I can remember last year, right around this time, staring at the headlines on ESPN that read: Lee Traded to Mariners. I couldn’t figure out what Philadelphia Phillies GM Ruben Amaro Jr. was thinking, no matter what explanation was given to me. I think every Phillies fan was in the same boat; wondering why he was traded so soon? Why we were so concerned about getting younger right away? And what did we do to make me Cliff Lee not want to pitch here?
The season went on, and the guy Cliff Lee was traded for (you might have heard of him before, Roy Halladay) quickly made us forget about that heart-break. However, questions about the team (particularly about pitching) still remained, and Cliff was always in the back of our minds. I think Ruben sensed this, he sensed he might have made a mistake – so he made up for it.
Amaro Jr. dealt J.A. Happ (and some minor-leaguers) for veteran ace pitcher Roy Oswalt. Amaro Jr. made amends. He put a band-aid on the cut in Philadelphia’s preverbal heart and everything seemed to be right again. The trifecta of H20 was born. With Halladay, Oswalt, and Cole Hamels, the Phillies rotation seemed unstoppable…until the playoffs. Our three horses that carried us all season long suddenly looked human again, and our batting lineup looked non-existent. The whole team seemed to be in a mega-slump, all at once, and the season ended before we knew what happened.
The offseason began with the abrupt, yet predictable, departure of Jayson Werth – who decided big money with the Washington Nationals was a better fit for him (and you can’t blame the guy, he isn’t worth the seven-year $126 million contract he got, but it was offered, so he took it). The 2011 season looked grim before it even started with no right-handed bats, questions about the bullpen, and big name players (like Lee, Adam Dunn, Carl Crawford, and Adrian Gonzalez) moving all around the league.
With the Red Sox getting Crawford and Gonzalez, the White Sox getting Adam Dunn, and the Yankees throwing mountains of cash at Cliff Lee, it appeared the Phillies wouldn’t be making any waves in the free agent pool. Then Amaro Jr. cannon-balled in, just like an older version of Hamilton “Ham” Porter, splashing the Yankees, Rangers, and Nationals right out of the water. Amaro Jr. somehow managed to get Cliff Lee to come back to Philly, a feat no one thought was possible. That clever S.O.B. quietly struck up a deal with Lee (while the Yankees and Rangers were in a bidding war) that only cost the team $120 million over five years.
Apparently, Lee loved it here and never wanted to leave in the first place. He enjoyed his time here so much, that he was willing to give us a little bit of a break on the deal – leaving $30 million on the table at New York and Texas. How often do you hear that from a pro athlete about playing in Philadelphia? It’s a real credit to both of these men, and they deserve some recognition for reasons other than their efforts on the field or in the office.
Lee gets commended for showing a love of the game, not the almighty dollar. In sports today, too often players abuse free agency and abuse the system to get the maximum amount of money – often at the cost of success. Lee did the exact opposite. The guy chose less money with a team that could win now, a team that would be much better with his talents, and a team in a city that he and his family truly wanted to live in. It’s not all about the money with this guy, it’s about winning – and that’s a rarity in modern-day professional sports.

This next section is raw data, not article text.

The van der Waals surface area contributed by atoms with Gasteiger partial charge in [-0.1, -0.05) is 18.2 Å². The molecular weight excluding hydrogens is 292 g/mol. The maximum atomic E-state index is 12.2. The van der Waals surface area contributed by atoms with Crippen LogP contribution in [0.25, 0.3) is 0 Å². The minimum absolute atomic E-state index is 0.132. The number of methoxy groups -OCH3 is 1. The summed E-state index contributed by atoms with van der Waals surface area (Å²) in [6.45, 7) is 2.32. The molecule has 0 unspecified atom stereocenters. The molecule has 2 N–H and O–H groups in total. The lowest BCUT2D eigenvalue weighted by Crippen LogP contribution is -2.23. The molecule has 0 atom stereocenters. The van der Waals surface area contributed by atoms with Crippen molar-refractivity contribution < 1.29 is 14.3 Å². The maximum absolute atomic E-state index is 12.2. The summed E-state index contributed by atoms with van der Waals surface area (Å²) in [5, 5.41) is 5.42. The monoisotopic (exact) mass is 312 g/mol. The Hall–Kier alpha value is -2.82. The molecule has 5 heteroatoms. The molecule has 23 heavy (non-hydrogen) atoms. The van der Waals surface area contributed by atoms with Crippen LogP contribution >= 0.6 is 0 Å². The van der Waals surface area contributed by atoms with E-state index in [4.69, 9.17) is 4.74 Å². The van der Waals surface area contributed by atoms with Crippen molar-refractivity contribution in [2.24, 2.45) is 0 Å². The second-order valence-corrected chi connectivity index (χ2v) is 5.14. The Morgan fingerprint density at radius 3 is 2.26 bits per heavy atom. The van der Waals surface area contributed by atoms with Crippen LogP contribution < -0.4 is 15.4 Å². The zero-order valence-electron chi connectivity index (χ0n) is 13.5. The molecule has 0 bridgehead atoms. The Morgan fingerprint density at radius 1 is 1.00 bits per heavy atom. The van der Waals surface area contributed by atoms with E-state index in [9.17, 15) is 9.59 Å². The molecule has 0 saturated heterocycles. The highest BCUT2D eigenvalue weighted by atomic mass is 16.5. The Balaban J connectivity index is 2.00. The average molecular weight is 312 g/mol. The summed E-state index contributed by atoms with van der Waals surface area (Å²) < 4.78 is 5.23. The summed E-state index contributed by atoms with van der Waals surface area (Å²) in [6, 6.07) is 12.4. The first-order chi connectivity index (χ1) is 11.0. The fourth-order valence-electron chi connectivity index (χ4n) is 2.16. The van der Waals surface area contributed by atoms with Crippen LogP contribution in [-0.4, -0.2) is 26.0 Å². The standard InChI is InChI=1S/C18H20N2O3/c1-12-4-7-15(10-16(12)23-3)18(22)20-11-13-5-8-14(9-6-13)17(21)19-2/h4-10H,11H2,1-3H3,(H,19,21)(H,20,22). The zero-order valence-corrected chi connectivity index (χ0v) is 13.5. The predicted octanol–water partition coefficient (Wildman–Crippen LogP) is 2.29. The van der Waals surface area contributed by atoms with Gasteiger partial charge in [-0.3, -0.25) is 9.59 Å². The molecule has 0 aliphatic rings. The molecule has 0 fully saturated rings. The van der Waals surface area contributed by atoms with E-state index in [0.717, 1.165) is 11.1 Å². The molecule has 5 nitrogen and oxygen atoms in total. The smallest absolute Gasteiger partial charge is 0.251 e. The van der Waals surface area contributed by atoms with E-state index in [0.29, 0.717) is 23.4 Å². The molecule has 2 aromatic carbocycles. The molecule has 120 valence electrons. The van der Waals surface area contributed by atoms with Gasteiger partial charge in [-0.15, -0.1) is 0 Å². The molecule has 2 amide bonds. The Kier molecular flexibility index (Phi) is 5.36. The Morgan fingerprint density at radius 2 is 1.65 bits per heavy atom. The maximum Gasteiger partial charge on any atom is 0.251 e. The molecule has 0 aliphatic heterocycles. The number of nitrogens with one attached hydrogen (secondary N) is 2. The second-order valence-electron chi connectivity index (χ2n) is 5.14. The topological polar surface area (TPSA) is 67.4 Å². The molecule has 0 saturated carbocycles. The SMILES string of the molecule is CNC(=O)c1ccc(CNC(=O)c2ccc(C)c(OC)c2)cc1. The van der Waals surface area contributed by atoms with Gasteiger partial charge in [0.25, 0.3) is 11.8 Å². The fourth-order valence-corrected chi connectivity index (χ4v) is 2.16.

And then Ruben. Oh Ruben. Ruben was like a dad who sold a kid’s favorite toy for what he thought was a much better toy. Then realized he underestimated his kid’s feelings for the toy, felt bad, and got the kid a similar toy to help him cope. Finally, just to make sure there were no hard feelings, he went out and recaptured the original toy. So I ask, how happy are we with our new toys?
You have to admit, even though the guy might not have done it on purpose, it sure looks like he knew what he was doing. We went from a Phillies team with Lee, Hamels, J.A. Happ, Jamie Moyer, and Kyle Kendrick, to a team with Halladay, Lee, Oswalt, Hamels, and then whoever we feel like pitching that fifth day. We can pull fans out of the stands, or give the homeless a shot in return for a warm meal and hot shower – I mean who cares, the rotation is now stacked.
On paper, Amaro Jr. has assembled one of the greatest staffs ever; especially considering that rumors are our fifth starter might be Pedro Martinez. The Phillies now have a three and four pitcher who are better than some teams one and twos – it’s almost like Amaro Jr. turned on “trades” in a video game, and just built the perfect staff…although it’s better because it’s real life.
For the naysayers, I know it’s early, and the baseball season is a long and tough one, and anything can happen – but come on, even Mets fans have to agree, we are now an elite team. Just picture how good this squad will be when the bats come alive? April can’t come quickly enough right now for the city of Philadelphia. The Philadelphia Eagles are tied for the division with the New York Giants, playing them this week, and all anybody could talk about was “The Return of Cliff Lee.” I am just glad he is finally back home, where he belongs.
As for you Ruben Amaro Jr., we officially forgive you, for everything…job well done, sir. Now get Philadelphia another championship!